Would my EHIC card be valid post-Brexit?
For many Brits heading off on European holidays, a European Health Insurance Card - or EHIC - is an essential part of the packing.
The free card entitles travellers to state-provided medical help for any condition or injury that requires urgent treatment, in any other country within the EU, as well as several non-EU countries - Switzerland, Iceland, Norway and Liechtenstein to be precise.
But would the EHIC still be valid if the UK votes to leave the EU?
The short answer - as with many of the issues being debated about the impact of Brexit - is that no-one knows for definite.
EHIC exists within a group known as the European Economic Area, often simply referred to as the single market (plus Switzerland, which confusingly is not a member of the EEA, but has agreed access to the single market).
Therefore, the future of Britons' EHIC cover could depend on whether the UK decided to sever ties with the EEA in the event of a leave vote.
The UK could potentially leave the EU, but remain a member of the EEA, in which case it would keep the existing arrangement.
However, for many Brexit campaigners, particularly those concerned about immigration, there is a drawback to that - the EEA demands the free movement of people, goods, services and capital between member states. And that could be a deal breaker.
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One thing is certain, according to Professor Tamara Hervey, professor of EU law at the University of Sheffield. She says British citizens' EHIC cover will not automatically evaporate on 23 June if there is a vote to leave the EU.
It would remain valid until the date agreed by politicians for the UK to officially withdraw from the EU - at least two years from the vote.
The lead-up time would be spent renegotiating various deals and agreements, which could potentially include renegotiating EHIC cover for British citizens, either with the whole of the EU or with individual countries.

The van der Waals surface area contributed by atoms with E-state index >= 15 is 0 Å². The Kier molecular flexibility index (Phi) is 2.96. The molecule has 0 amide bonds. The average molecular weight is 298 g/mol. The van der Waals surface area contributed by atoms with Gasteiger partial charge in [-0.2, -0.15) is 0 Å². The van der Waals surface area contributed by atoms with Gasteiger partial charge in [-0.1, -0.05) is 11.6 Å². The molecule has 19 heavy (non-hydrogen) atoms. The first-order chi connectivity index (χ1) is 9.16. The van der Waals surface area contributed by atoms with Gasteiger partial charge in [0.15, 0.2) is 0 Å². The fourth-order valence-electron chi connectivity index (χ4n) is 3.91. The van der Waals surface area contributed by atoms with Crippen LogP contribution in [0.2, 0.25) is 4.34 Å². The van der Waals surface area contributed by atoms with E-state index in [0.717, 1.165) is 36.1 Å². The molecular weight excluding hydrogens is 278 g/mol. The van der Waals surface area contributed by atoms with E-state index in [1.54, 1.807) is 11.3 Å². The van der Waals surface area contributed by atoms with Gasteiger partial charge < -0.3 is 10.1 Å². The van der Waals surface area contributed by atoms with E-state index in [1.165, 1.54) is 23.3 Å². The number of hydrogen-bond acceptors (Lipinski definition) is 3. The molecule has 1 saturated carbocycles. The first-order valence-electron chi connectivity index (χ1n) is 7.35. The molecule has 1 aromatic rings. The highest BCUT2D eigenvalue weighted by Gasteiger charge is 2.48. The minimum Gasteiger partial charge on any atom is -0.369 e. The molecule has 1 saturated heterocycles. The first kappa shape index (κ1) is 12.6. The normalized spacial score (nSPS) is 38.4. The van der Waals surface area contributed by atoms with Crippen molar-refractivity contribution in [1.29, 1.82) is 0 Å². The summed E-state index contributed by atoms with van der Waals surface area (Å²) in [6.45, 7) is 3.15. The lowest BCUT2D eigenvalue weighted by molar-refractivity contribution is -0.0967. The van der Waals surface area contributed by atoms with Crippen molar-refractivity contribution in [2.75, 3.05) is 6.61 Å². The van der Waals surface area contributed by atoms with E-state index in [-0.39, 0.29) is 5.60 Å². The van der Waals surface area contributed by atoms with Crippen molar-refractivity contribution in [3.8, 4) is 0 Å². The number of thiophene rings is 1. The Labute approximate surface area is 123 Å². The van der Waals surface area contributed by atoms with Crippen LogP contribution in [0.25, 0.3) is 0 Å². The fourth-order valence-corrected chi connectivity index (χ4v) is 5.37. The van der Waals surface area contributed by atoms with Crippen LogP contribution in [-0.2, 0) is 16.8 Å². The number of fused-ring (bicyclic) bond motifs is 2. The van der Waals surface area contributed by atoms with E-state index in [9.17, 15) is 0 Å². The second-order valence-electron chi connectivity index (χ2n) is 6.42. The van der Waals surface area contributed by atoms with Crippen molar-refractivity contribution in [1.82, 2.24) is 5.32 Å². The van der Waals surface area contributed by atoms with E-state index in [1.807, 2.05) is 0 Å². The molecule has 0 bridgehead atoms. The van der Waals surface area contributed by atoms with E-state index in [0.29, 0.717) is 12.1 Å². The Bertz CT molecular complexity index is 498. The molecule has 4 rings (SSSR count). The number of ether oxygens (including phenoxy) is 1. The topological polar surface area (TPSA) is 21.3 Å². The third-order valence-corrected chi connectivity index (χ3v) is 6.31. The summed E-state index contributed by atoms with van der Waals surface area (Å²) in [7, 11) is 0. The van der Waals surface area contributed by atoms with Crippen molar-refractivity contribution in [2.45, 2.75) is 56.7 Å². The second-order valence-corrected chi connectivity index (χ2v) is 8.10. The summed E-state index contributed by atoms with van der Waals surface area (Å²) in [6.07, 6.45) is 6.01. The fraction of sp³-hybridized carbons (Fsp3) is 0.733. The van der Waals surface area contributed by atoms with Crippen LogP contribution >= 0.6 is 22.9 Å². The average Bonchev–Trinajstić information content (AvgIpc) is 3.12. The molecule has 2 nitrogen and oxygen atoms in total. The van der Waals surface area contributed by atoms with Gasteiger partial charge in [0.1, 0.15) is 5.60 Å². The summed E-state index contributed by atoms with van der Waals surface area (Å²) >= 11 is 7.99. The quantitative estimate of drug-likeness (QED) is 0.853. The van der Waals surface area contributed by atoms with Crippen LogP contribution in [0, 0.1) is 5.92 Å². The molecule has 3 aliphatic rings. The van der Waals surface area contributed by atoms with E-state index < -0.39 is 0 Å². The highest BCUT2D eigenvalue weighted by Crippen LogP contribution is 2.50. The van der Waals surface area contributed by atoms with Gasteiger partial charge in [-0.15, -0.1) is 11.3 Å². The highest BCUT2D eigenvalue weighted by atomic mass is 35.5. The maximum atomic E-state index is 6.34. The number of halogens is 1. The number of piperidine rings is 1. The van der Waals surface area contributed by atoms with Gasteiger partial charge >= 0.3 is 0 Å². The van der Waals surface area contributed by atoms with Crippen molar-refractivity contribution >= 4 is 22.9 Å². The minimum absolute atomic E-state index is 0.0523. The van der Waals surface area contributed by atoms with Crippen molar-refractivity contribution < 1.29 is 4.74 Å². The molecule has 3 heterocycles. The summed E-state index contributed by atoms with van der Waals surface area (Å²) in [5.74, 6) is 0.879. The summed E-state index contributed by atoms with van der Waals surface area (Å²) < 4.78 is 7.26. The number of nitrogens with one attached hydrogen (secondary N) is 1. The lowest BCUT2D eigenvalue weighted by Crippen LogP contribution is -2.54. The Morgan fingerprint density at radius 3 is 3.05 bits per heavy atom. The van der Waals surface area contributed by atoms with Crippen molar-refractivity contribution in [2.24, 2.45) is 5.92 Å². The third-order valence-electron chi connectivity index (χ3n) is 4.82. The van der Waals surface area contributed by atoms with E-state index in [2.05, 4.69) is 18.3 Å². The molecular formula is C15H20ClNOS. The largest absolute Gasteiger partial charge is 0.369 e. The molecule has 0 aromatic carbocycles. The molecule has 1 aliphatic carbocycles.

But of course, this is not guaranteed.
"We don't know whether we would be able to renegotiate the terms of the agreement we already have," Prof Hervey told BBC Radio 4's Money Box programme.
"We might be able to do so, but there would be significant uncertainty."
On the other hand, it is worth bearing in mind that the UK has already negotiated reciprocal medical deals with a number of countries, including Australia, under which visitors can receive free urgent treatment. So it could potentially agree similar deals with EU countries.
The Out camp - Vote Leave - argues Switzerland and Iceland are just two examples of countries outside the EU which continue to use this card.
It claims it would be in the EU's interests to continue this arrangement as the UK has given more to other EU countries in medical costs than it has got back, and to suggest otherwise was "scaremongering". The BBC's Reality Check team have analysed that claim.
Meanwhile, the In team - Britain Stronger in Europe - says EHIC allows British families to get "the best possible care without having to worry about the cost".
Health minister Jane Ellison warns there would be no guarantee that British citizens would get access to healthcare while on holiday on the continent if Britain left the EU.
European Health Insurance Card
The European Health Insurance Card, which used to be known as the E111 Card, entitles you to the same state healthcare as a citizen in that country - this includes prescriptions, GP visits and hospital stays.
It covers emergency care as well long term conditions including kidney dialysis treatment.
Care is not always free and the details vary between states depending on their healthcare system. Some costs can be claimed when a patient returns home, but again this depends on the local setup.
The card can be used in any of the 27 EU countries outside the UK as well as Iceland, Liechtenstein, Norway and Switzerland. The Channel Islands, the Isle of Man, Monaco, San Marino and the Vatican do not accept EHIC.
People are still advised to have travel insurance, as private healthcare and flights home are not covered.
Source: NHS Choices